Thursday, March 28, 2019
Until recently, local writer Nancy Weston has enjoyed a long career in professional management, from the aerospace industry to the medical device field. She helped craft processes to more effectively respond to crises, such as Butte County's 2008 fires.
Now, with her debut novel, Weston has turned her attention to a different kind of crisis, where a family must face the reality of a dad who is intellectually brilliant but also mentally ill. "Digger's Izy" ($14.95 in paperback from Weston Writes; also for Amazon Kindle) follows Isabella ("Izy") Reinhardt, born in Los Angeles in the late 1940s, "just at the dawn of madness."
Grandy, Izy's maternal grandmother, "was like a great oak tree, anchoring the land around it with roots, protecting with shade and shelter." Being around Grandy, who hailed from Scotland, was an opening into a rich family history and wise words Izy would never forget.
Izy's father, Gunter, had German roots. On good days he tutored his daughter and when she was eight brought home a model railroad kit. But there was little expression of love; on the contrary, Gunter found his daughter lacking in every way, telling his wife, Missy, "She eats like a pig. She is a pig. A brown-eyed pig!"
Though she tries to be a peacemaker, Izy finds herself, as the years slip by, joining disruptors at school. It is a time of racial conflict, assassinations, Cold War tensions, hostage taking, Watergate, the war in Vietnam, and the novel interweaves news of the day with the personal challenges Izy faces as she realizes her father is not just demanding, but dangerous.
Rejecting her mother's faith in God, Izy is nevertheless haunted by questions of meaning. This coming-of-age story follow's Izy's surprising rise as a scientist, her fight against discrimination, her father's sacrificial contribution to brain research. "My whole life has been about my father," Izy says. "He has been the single most overwhelming aspect of my life: A great light, warming me, blinding me, burning me, but always shining ahead to show me the way."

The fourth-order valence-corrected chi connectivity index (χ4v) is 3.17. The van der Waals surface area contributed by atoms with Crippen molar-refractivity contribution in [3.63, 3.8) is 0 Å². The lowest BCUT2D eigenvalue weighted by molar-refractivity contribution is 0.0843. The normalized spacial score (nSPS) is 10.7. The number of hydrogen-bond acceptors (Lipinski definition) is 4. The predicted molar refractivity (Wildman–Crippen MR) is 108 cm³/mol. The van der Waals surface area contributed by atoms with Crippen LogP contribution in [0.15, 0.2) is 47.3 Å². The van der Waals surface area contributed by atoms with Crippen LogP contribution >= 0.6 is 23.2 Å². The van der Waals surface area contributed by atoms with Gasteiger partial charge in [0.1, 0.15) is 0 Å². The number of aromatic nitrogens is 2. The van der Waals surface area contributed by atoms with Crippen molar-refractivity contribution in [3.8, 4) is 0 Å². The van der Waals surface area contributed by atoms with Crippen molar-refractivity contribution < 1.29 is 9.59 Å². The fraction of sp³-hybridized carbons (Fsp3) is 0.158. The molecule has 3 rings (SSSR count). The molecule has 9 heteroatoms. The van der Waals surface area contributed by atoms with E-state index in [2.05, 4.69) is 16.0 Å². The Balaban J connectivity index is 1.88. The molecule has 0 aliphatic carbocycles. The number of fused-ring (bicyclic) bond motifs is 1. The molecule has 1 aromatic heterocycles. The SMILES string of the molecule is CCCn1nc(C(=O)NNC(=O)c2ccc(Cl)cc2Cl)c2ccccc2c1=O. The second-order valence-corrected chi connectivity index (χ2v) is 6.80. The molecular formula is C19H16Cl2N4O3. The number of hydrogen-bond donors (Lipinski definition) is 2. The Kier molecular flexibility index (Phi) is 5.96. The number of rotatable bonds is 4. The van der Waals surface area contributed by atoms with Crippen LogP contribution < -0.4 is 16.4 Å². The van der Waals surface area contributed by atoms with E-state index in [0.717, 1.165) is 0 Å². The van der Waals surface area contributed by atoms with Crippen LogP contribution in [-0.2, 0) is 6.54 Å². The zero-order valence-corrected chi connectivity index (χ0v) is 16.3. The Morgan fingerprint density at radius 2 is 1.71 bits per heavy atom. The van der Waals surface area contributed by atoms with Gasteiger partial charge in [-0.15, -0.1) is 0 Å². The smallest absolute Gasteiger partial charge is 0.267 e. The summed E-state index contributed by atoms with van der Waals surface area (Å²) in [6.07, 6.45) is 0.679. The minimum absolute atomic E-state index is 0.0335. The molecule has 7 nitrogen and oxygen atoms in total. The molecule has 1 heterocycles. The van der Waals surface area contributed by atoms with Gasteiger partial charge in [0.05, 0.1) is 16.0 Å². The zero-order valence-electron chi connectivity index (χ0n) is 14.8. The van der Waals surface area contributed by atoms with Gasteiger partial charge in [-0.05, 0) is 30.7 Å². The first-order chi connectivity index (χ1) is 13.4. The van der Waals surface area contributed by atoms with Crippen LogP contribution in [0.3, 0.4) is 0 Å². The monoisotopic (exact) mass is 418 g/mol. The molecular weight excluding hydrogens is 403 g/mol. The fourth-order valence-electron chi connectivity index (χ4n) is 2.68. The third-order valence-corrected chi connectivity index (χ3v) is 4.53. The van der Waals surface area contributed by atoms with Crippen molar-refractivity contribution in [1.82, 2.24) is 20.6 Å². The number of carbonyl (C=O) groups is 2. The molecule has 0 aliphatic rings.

This first novel heralds the advent of a new talent and a new way for the author to make a difference in the world.
Thursday, March 21, 2019
The eighth-annual WordSpring creative writing conference is Saturday, April 27, from 8:00 a.m. - 3:30 p.m. on the Butte College main campus with workshops on poetry, fiction, and cross-genre writing.
The keynote presenter is Eloisa Amezcua. Originally from Arizona, now living in Ohio, she has collected many of her poems in "From The Inside Quietly" ($12 in paperback from Shelterbelt Press, shelterbeltpress.org), an exploration of the inner life as both hard-edged and fragile.
Tickets are $30 for students and educators, $60 for the general public, free for the first 50 attendees affected by the Camp Fire; visit buttewordspring.org.
Amezcua arranges her poems into four sections, each introduced by a poem about "E." "E Does Ballet" (and his called "chubby" by her mother); "E Goes To The Museum" ("the shark teeth tell stories/ she wants to learn by heart"); "E Walks Home: An Inner Monologue" ("wear nothing/ that clings to your shape/ be shapeless/ don't look scaredworriedpanicked/ don't look/ friendlyapproachableopen/ don't look back/ look natural...."); and "E Watches Mother Primp" ("trying on/ dress after dress/ stubborn/ as a tongue/ pressed/ to the roof/ of a mouth/ shut tight/ staring").
What travels through the poems is a growing sense that the poet does not have to remain silent in the face of fraught relationships with parents and lovers.
In "Teaching My Mother English Over The Phone," "she wants to know how/ a word can be both/ a thing and an action/ like war and mistake// although I can't put into words in Spanish/ how I know the difference/ so I tell her I have to go/ and I go/ and she goes/ I haven't taught her anything"; "On Not Screaming" introduces a sinister voice: "I told you/ to be quiet,/ he said,/ is to love/ me enough/ to let me in--// ... This is how I was/ taught to love:/ to silence yourself/ is to let the other in."
No. One may not see oneself clearly, but one can speak. In the "Self-Portrait" at the end, "I'm dangerous," the poet avers, "I'm a mirror./ I see everything/ except myself./ This way I can't/ lose: even when// broken, a polished/ surface reflects/ whatever looks in."
Thursday, March 14, 2019